The effect of fiscal support measures on US activity is expected to fade

In the United States, after receiving a boost from the tax cuts introduced in 2018, household consumption and corporate investment will probably return to a more moderate pace of growth. In H1 2019, private consumption is therefore expected to grow at only half the pace (+0.5% per quarter) of that in H2 2018. Residential investment, which has been decreasing since the start of 2018, looks set to continue its decline, in a context where property prices are high and still rising, interest rates are increasing and there is a slowdown in real-estate loans. However, the scale of government spending, forecast to grow by 1.5% per quarter, is expected to make up in part for the slowdown in investment and private consumption. During H1 2019, US activity will probably slow to +0.6% per quarter after +0.9% at the end of 2018.

After the decline over the summer, Japan is expected to return to growth in Q4 (+0.6%), but this will remain at a moderate pace in H1 2019 (+0.2% to +0.3% per quarter). Assuming that the House of Commons and the European Parliament ratify the agreement between the United Kingdom and the European Union on the subject of Brexit, GDP is likely to increase moderately in the United Kingdom (+0.2% then +0.3% at the beginning of 2019) still in a context of great uncertainty around this process.

Growth rates in the different emerging economies are expected to remain very varied

In China, business climates have not been encouraging in industry and services, although they picked up in the autumn and were near the expansion threshold. Protectionist tensions may continue to hold back activity and exports, which could slow significantly in H1 2019. The Russian economy is expected to pick up at the end of 2018 but then slow down at the start of 2019 with the effect of a VAT hike. Turkey is unlikely to get out of the crisis completely over the forecasting period, however.

The economic slowdown in the Eurozone looks set to continue into the start of 2019

The catch-up in activity of the main Eurozone countries is coming to an end

Analysis of the economic cycles of the four main Eurozone economies (Special report Tensions over supply and the position of the economy in the cycle) suggests that their activity is close to or slightly above their potential, as far as it is possible to estimate at the moment, as the economic catch-up following earlier recessions has now been or is in the process of being completed. The associated economic dynamism is fading: the growth rate is no longer very much higher than its potential now. In line with the downturn in the business climate (Graph 2), this suggests a slowdown in growth in H1 2019 (+0.3% per quarter after +0.4% in Q4 2018) compared with 2018 and even more so with 2017 (when it reached 0.7% per quarter). In Germany, GDP should rebound to +0.5% in Q4 2018, before slowing to +0.3% in Q1 and Q2 2019. Economic activity is likely to increase by 0.5% per quarter in Spain. In Italy, growth is expected to be more moderate once again (+0.1% in Q4, then +0.2% per quarter in H1 2019).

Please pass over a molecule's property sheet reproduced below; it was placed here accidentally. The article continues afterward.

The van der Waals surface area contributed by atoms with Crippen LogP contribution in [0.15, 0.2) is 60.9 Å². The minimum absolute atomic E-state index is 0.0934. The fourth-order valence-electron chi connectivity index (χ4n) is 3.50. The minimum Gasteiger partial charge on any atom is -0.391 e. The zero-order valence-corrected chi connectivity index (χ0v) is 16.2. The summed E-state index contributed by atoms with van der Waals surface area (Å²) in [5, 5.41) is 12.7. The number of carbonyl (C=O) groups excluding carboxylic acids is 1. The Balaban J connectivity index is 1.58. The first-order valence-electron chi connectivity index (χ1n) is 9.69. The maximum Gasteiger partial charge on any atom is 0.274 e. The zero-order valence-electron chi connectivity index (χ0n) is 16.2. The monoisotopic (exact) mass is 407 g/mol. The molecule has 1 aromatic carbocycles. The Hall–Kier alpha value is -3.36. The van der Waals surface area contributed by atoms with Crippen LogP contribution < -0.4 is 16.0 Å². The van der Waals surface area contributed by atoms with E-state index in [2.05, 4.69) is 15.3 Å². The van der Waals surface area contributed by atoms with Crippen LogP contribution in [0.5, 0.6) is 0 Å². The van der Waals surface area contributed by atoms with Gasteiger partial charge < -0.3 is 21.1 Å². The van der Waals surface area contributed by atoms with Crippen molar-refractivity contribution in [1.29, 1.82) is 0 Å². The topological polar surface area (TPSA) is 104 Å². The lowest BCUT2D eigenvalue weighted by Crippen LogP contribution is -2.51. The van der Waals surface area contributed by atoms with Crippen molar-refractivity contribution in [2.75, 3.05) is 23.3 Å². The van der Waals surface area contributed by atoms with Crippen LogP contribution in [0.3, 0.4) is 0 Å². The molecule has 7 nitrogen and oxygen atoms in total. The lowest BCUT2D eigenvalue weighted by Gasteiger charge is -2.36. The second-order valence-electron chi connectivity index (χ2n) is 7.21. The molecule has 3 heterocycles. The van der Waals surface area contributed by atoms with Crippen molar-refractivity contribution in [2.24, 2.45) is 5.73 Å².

Consumption should be sustained by gains in purchasing power

In Germany, the momentum in real wages combined with the increase in employment (+0.2% per quarter) is expected to push gains in purchasing power to +0.6% per quarter in H1 2019. In Italy, the citizen’s income planned for Q2 2019 could support household income; in addition, the ramping up of the government investment plan is expected to contribute to boosting the construction sector.

In Spain, the raising of the minimum wage by 20% should support real wages at the start of 2019. Meanwhile, French households should benefit from measures to support purchasing power announced in December. Throughout the Eurozone, household consumption is expected to increase by around +0.4% per quarter until mid-2019. Employment will probably slow (+0.2% per quarter in H1, after +0.3% at the end of 2018), resulting in a slower decline than before in the unemployment rate (–0.1 point per quarter, 7.8% in spring 2019).

Investment expected to remain dynamic in H1 2019

Tensions over production capacity in the Eurozone have declined a little recently, although they remain significant (Special report Tensions over supply and the position of the economy in the cycle) and are supporting investment which is expected to remain dynamic (+0.5% per quarter). However, exports from Eurozone countries are likely to fluctuate even more. After the dramatic fall in German exports in the summer, the last quarter of 2018 should see a rebound, especially in transport equipment. In H1 2019, however, exports are likely to grow less quickly than imports and foreign trade could hold back activity.

After the vigour forecast for the end of 2018, French exports will probably be at a standstill in H1 2019

After some major aeronautical and shipbuilding deliveries at the end of 2018, manufacturing exports are likely to slip back at the start of 2019

In Q4 2018, French exports are expected to accelerate (+2.1%), driven by manufacturing deliveries and the rebound in sales of agricultural products and energy. The increase in the pace of aeronautical deliveries and the delivery of a cruise liner probably account for the dynamism in exports of transport equipment. However, their return to a more moderate pace in H1 is likely to contribute to a downturn in manufacturing exports and even in goods and services overall. Concerning imports, they should grow in H1 2019 by +0.7% to +0.8% per quarter after a catch-up at the end of the 2018 (+1.4%).